Vijay Varma on Netflix series She, working with Imtiaz Ali and why he's looking forward to doing more lead roles
Vijay Varma has made a conscious decision to choose roles now where he plays the lead character. “So you will end up seeing some of my work as a leading man fairly soon,” he says.
Vijay Varma gained popularity for his sensitive portrayal of Moeen in Zoya Akhtar’s Gully Boy last year. Overnight, he became one of the actors to watch out for and he quickly followed it up with strong performances in Super 30, Baaghi 3 and Ghost Stories. She, an erotic thriller set in the underbelly of crime in Mumbai, created by Imtiaz Ali and directed by Arif Ali and Avinash Das, released on Netflix last Friday.
So, the important question first. Why doesn’t Vijay Varma want his family to watch She?
“Sometimes I really psych myself up and do these parts, but then I’m really embarrassed to watch it with people,” he says. “I’ve barred my family from watching this show right now, because there are many kids in the family and I don’t want any discussion around the show. They can watch it when they grow up.”
The context here is that She has many sexually explicit scenes, and Varma plays a gangster from a narcotics crime ring in Hyderabad, who has a soft corner for prostitutes. He develops a strange sexual cat-and-mouse relationship with the title character, Bhumi (Aaditi Pohankar), an undercover cop posing as a prostitute, which makes one of subplots of the show.
Also read on Firstpost: Netflix's She could have been an intelligent thriller if not for its inherent male gaze
Varma has been getting praise for his performance as Sasya, a criminal the police is after, in She. He’s glad the role has been getting positive reviews, because he wasn’t sure himself how people would take it. “It’s an uncomfortable character for people to watch,” he says, adding that the character thrived on dominance and sadism that he himself was apprehensive to portray.
Comparisons with Moeen are inevitable- both of them are different kinds of bad boys, after all. However, he insists that he thought of Moeen and Sasya as two completely different characters. “I never drew any parallels,” he says “Both of them are from different regions, they have different dialects and are different people.” But the messages he’s been receiving on social media have made him realise that some people have been making these comparisons, and honestly, Varma might find it difficult to shake off the shadow of Moeen in whatever role he chooses to play next, such was the impact of that role and performance.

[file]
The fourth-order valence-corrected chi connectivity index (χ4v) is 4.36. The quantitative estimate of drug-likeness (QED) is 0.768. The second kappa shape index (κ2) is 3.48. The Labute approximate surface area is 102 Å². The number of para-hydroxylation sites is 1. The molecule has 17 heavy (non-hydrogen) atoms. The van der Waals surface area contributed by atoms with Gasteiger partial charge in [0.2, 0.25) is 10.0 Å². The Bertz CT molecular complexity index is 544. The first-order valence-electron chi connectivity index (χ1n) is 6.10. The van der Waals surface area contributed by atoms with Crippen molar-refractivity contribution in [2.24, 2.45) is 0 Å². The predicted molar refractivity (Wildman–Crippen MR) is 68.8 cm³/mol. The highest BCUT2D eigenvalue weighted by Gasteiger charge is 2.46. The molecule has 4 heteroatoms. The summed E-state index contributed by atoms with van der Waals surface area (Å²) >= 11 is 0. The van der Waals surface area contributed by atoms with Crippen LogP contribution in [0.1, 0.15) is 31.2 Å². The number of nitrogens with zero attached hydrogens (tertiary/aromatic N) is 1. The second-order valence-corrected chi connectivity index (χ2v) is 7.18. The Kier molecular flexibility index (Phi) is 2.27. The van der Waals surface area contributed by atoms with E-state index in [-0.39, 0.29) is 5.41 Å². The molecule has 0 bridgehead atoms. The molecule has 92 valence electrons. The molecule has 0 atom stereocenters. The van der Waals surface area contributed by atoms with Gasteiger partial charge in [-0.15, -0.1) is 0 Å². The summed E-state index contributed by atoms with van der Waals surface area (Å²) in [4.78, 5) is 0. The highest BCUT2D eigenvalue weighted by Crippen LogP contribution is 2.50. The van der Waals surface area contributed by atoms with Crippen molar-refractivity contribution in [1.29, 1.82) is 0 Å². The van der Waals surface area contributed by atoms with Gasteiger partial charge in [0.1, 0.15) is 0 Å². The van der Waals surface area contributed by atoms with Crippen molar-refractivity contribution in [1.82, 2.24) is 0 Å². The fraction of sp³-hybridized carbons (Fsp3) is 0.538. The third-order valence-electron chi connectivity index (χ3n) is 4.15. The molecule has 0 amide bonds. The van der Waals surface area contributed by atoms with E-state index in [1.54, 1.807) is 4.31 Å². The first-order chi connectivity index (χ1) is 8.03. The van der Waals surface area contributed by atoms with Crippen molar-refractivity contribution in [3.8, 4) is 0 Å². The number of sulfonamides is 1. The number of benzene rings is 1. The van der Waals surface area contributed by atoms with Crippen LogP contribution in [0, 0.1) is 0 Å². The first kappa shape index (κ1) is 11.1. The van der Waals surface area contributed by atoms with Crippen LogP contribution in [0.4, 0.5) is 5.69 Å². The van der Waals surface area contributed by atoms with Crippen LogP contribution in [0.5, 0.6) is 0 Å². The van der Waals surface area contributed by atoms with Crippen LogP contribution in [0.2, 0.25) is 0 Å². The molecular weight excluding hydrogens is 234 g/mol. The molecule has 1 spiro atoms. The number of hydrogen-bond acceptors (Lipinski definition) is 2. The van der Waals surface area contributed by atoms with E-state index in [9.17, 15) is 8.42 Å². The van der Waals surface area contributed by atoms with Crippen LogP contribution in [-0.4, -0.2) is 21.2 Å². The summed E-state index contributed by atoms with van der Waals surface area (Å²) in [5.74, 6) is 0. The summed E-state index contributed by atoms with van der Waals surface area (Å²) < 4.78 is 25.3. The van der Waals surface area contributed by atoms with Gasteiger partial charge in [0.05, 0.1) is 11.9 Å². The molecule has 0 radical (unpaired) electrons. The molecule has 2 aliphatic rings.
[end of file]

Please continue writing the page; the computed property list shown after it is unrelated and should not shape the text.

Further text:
One major reason for him choosing to do She was that he got to work with Imtiaz Ali. The fact that it was a romantic filmmaker, making this dark thriller, was what appealed to Verma. “Imtiaz Ali has made romantic films. If She was created by somebody who has always dwelled in dark themes… I don’t know how exciting it would have been. But just because it comes from a very romantic mind makes it all the more interesting. Also you’re handled with a different kind of glove and I wanted to experience that. This man [Ali] is really good with his work, especially when it comes to actors. He knows exactly how to nudge you and guide you to the truth of the character. He really lets you participate.”
The exciting thing about the digital medium, for Varma, is that it’s a new space that a lot of great filmmakers are currently open to explore. And he seems to be jumping in right with them. Varma, who was last seen in Ghost Stories, will appear in two more web series after this. He’s starring as Rasheed in Mira Nair’s adaptation of A Suitable Boy, as well as Reema Kagti’s crime investigation thriller Fallen. The main drawback, he feels, is the loss of the community viewing experience. While She might not fit the rules of community viewing, he still wants to know how people would react to it in a movie hall- because it’s very graphic and explicit.
Varma has acted in theatre and even attended FTII, Pune, before he moved to Mumbai to act in movies. For someone like him, who came to Bollywood with no connections, acting in itself is a dream come true, adding that he feels joy and excitement whenever he goes on set. Earlier, he would choose films because he wanted to work with certain directors or if a character particularly appealed to him. The length of the role didn’t matter but the character had to matter in the larger scheme of the story. Sometimes, he adds, actors limit themselves in their thinking and it is a director’s faith or vision that enables them to play certain characters. “I would have never seen myself as Sasya,” he says, but somehow someone believed in it and that role happened.
However, he’s made a conscious decision to choose roles now where he plays the lead character. “So you will end up seeing some of my work as a leading man fairly soon,” he says.
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